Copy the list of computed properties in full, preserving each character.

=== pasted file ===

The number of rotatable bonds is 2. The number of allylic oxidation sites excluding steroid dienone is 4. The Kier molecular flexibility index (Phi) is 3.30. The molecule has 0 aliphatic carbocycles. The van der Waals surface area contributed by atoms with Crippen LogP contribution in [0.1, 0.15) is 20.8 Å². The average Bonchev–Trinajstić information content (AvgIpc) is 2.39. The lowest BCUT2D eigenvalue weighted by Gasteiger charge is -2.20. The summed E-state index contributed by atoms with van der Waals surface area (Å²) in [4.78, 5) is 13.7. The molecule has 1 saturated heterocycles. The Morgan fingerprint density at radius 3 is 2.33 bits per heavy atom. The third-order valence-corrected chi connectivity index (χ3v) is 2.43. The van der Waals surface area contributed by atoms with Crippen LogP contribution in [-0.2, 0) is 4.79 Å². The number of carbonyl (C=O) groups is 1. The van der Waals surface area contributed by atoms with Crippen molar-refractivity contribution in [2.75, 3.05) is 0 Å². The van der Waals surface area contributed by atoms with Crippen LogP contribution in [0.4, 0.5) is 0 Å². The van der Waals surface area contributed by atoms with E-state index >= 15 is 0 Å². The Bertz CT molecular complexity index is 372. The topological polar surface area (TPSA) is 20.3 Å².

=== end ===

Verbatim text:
The number of rotatable bonds is 2. The number of allylic oxidation sites excluding steroid dienone is 4. The Kier molecular flexibility index (Phi) is 3.30. The molecule has 0 aliphatic carbocycles. The van der Waals surface area contributed by atoms with Crippen LogP contribution in [0.1, 0.15) is 20.8 Å². The average Bonchev–Trinajstić information content (AvgIpc) is 2.39. The lowest BCUT2D eigenvalue weighted by Gasteiger charge is -2.20. The summed E-state index contributed by atoms with van der Waals surface area (Å²) in [4.78, 5) is 13.7. The molecule has 1 saturated heterocycles. The Morgan fingerprint density at radius 3 is 2.33 bits per heavy atom. The third-order valence-corrected chi connectivity index (χ3v) is 2.43. The van der Waals surface area contributed by atoms with Crippen LogP contribution in [-0.2, 0) is 4.79 Å². The number of carbonyl (C=O) groups is 1. The van der Waals surface area contributed by atoms with Crippen molar-refractivity contribution in [2.75, 3.05) is 0 Å². The van der Waals surface area contributed by atoms with Crippen LogP contribution in [0.4, 0.5) is 0 Å². The van der Waals surface area contributed by atoms with E-state index >= 15 is 0 Å². The Bertz CT molecular complexity index is 372. The topological polar surface area (TPSA) is 20.3 Å².